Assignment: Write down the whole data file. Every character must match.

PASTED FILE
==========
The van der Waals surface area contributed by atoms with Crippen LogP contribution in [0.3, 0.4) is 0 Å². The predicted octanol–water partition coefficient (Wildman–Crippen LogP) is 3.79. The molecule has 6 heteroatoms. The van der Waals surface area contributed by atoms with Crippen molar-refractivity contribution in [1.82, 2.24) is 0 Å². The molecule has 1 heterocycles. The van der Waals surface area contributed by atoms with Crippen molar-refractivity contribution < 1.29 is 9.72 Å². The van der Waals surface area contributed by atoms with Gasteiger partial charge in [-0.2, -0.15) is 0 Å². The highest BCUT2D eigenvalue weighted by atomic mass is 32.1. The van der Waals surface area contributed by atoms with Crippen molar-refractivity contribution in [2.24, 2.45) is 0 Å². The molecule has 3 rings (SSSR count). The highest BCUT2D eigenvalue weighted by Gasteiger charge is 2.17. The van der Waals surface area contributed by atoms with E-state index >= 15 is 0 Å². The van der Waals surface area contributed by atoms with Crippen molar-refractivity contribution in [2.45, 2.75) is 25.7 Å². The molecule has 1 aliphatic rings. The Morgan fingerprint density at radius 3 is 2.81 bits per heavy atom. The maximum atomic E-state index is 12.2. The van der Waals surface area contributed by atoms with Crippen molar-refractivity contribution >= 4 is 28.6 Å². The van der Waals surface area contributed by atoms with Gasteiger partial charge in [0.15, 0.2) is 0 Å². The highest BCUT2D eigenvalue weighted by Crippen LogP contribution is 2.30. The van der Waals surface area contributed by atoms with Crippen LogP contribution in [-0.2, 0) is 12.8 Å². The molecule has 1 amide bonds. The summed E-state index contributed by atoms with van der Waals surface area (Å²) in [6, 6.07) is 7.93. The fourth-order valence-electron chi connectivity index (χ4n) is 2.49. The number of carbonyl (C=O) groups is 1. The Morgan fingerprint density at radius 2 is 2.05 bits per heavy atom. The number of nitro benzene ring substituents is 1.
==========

The van der Waals surface area contributed by atoms with Crippen LogP contribution in [0.3, 0.4) is 0 Å². The predicted octanol–water partition coefficient (Wildman–Crippen LogP) is 3.79. The molecule has 6 heteroatoms. The van der Waals surface area contributed by atoms with Crippen molar-refractivity contribution in [1.82, 2.24) is 0 Å². The molecule has 1 heterocycles. The van der Waals surface area contributed by atoms with Crippen molar-refractivity contribution < 1.29 is 9.72 Å². The van der Waals surface area contributed by atoms with Gasteiger partial charge in [-0.2, -0.15) is 0 Å². The highest BCUT2D eigenvalue weighted by atomic mass is 32.1. The van der Waals surface area contributed by atoms with Crippen molar-refractivity contribution in [2.24, 2.45) is 0 Å². The molecule has 3 rings (SSSR count). The highest BCUT2D eigenvalue weighted by Gasteiger charge is 2.17. The van der Waals surface area contributed by atoms with E-state index >= 15 is 0 Å². The van der Waals surface area contributed by atoms with Crippen molar-refractivity contribution in [2.45, 2.75) is 25.7 Å². The molecule has 1 aliphatic rings. The Morgan fingerprint density at radius 3 is 2.81 bits per heavy atom. The maximum atomic E-state index is 12.2. The van der Waals surface area contributed by atoms with Crippen molar-refractivity contribution >= 4 is 28.6 Å². The van der Waals surface area contributed by atoms with Gasteiger partial charge in [0.15, 0.2) is 0 Å². The highest BCUT2D eigenvalue weighted by Crippen LogP contribution is 2.30. The van der Waals surface area contributed by atoms with Crippen LogP contribution in [-0.2, 0) is 12.8 Å². The molecule has 1 amide bonds. The summed E-state index contributed by atoms with van der Waals surface area (Å²) in [6, 6.07) is 7.93. The fourth-order valence-electron chi connectivity index (χ4n) is 2.49. The number of carbonyl (C=O) groups is 1. The Morgan fingerprint density at radius 2 is 2.05 bits per heavy atom. The number of nitro benzene ring substituents is 1.